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Tonga: Lapaha Langi

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Lapaha Langi | Tonga | Oceania

[Visited: September 2012]

While getting things organized for my trip in Tonga on the very first day of my visit, I also wanted to see something of the island I had been looking forward to so much to see. It was already getting late when I spontaneously took a minibus to Lapaha, where I wanted to visit the ancient tombs - somehow, I assumed it would be easy to return. The busride was easy enough, and a friendly woman told the driver where to drop me after I told her where I was heading; when the bus stopped a little past the church of Lapaha, or Mu'a as it is now often called, I doubted I was at the right place. A dirt track was leading off the main road - could this really lead to one of the major ancient sights of Tongatapu?

Picture of Lapaha Langi (Tonga): View of the Langi Namoala from a corner

In fact, it did: I soon reached an open space on the right, where I found two square platforms, built with large slabs of limestone. They were partly overgrown with grass and flowers, and they almost left the impression of being abandoned. On each base platform, there was another, smaller one; each platform has three levels and therefore gives the impression of being a pyramid. I was standing in front of the most important royal tombs, or langi as they are called by the Tongans, built by king Tu'itatui, Tongan king around 1200 CE, who moved the capital from the northeast of the island to Mu'a. The Papae 'o Tele'a is considered the finest example of royal burial mound, the other one, Langi Namoala, was probably made for a female royal, and has a pile of sand on top, just like you can find on graves at cemeteries all over the country.

Picture of Lapaha Langi (Tonga): Paepae 'o Tele'a seen from a corner

According to legend, the slabs of stone that make up the langi were carried here by canoes, even though research has shown that they were probably quarried just off the coast of Tongatapu itself. Some 28 tombs have been discovered in 15 different sites, and after climbing on the pyramids, walking around them, and wondering how these ancient proofs of Tongan culture could apparently be so neglected, I walked along the main road to try and discover more. Then again, it certainly added to their charm, the grasses and plants laying a green veil over the ancient burial mounds. Indeed, it wasn't long before I came across yet another large langi, which had a new cemetery just attached to it. I climbed the stairs with limestone slabs, and from the top, I could see yet another burial mound, with a large tree on top. This one, too, had modern graves around it, blending in the ancient graves with the resting places of our time, linking old to new. Walking the road towards Nuku'alofa, I saw the landing place of James Cook on his visit to Tonga, and only then I realized that even though it was 5pm, there were many buses heading to Lapaha, but none in the other direction. A policeman gave me a ride to his station, and organized a hitchhike from there. My first glimpse into the past of Tonga had also given me an idea of the friendliness of the Tongans.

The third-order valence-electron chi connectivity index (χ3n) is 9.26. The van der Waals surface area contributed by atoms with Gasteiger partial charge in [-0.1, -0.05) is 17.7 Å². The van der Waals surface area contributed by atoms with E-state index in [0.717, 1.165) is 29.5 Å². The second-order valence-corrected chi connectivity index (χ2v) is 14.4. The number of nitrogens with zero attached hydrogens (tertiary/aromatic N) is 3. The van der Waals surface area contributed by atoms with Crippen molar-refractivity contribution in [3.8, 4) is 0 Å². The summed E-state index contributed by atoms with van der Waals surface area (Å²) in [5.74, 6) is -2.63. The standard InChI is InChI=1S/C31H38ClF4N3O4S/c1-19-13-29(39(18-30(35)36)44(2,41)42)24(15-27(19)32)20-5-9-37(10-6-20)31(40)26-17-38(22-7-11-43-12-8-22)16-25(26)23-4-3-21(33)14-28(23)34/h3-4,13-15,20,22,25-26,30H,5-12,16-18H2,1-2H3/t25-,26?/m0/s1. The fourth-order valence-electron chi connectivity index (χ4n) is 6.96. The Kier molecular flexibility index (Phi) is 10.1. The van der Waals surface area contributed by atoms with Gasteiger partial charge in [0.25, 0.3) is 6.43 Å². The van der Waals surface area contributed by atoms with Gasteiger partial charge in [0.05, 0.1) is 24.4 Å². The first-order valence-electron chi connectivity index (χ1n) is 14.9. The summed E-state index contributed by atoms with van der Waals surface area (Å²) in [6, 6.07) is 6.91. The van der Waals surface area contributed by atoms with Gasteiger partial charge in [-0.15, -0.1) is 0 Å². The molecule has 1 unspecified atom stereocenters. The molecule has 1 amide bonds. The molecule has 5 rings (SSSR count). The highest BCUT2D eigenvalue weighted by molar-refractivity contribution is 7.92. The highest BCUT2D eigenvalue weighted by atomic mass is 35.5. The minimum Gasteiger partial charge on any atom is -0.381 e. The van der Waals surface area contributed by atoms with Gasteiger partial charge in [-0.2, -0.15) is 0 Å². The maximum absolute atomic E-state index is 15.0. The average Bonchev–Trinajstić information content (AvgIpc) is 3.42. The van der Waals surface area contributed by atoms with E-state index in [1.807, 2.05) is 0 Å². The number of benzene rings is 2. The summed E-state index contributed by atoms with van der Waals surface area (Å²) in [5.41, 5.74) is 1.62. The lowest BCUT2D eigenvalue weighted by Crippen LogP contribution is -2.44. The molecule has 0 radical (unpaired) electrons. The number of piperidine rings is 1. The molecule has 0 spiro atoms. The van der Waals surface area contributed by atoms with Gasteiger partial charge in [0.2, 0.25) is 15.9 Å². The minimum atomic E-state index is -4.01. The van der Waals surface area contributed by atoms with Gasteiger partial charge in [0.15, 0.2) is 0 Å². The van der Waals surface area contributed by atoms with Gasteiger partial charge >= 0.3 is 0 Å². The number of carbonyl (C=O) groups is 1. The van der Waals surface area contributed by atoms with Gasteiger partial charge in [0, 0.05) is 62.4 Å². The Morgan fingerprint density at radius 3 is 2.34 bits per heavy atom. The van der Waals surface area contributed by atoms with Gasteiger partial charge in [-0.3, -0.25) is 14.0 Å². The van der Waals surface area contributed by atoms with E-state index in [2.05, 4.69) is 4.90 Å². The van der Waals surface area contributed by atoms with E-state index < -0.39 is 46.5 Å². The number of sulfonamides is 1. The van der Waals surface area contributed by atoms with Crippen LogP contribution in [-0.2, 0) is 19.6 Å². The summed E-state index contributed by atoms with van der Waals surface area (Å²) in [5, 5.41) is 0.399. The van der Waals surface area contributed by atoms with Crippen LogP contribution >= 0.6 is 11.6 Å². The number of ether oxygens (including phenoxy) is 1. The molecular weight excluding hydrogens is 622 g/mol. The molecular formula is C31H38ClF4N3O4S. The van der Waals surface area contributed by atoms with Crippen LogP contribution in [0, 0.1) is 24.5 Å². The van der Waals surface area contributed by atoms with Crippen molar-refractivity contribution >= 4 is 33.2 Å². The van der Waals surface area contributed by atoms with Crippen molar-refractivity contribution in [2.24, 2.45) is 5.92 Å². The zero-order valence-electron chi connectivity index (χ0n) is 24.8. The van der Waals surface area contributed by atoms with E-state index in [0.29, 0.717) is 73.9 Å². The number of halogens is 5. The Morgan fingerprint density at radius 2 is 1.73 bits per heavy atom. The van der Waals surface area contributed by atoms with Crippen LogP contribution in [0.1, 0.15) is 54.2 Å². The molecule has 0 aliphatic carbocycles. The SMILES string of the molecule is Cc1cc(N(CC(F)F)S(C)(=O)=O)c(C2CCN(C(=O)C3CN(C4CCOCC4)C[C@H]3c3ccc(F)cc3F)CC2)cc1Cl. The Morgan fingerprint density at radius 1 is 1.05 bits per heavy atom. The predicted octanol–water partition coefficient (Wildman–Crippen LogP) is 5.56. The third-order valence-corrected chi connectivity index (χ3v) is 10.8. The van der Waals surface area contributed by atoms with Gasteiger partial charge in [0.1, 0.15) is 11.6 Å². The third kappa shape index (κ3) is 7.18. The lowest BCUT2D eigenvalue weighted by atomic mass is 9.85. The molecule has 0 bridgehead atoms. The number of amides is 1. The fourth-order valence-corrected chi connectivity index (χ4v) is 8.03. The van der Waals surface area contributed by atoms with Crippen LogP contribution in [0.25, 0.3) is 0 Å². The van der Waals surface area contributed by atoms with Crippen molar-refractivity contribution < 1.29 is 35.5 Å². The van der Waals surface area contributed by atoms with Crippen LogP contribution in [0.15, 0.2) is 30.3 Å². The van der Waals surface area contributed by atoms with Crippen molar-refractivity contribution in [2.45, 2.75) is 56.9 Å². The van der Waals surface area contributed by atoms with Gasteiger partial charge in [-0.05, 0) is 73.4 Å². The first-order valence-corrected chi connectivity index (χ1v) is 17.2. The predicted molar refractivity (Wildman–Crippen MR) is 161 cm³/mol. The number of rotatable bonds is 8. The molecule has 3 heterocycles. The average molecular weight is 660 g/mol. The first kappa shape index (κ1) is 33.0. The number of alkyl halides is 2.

Picture of Lapaha Langi (Tonga): The Langi Namoala seen from a distance
Picture of Lapaha Langi (Tonga): Paepae 'o Tele'a and Langi Namoala seen together
Picture of Lapaha Langi (Tonga): One of the sides of the Paepae 'o Tele'a
Picture of Lapaha Langi (Tonga): View of the Langi Namoala
Picture of Lapaha Langi (Tonga): Plants growing in the niches between the monoliths that make up Paepae 'o Tele'a
Picture of Lapaha Langi (Tonga): The Langi Namoala with a frangipane tree
Picture of Lapaha Langi (Tonga): One of the other platforms in Lapaha
Picture of Lapaha Langi (Tonga): Trees growing on top of a langi in Lapaha
Picture of Lapaha Langi (Tonga): One of the many langi in Lapaha with frangipane tree on top

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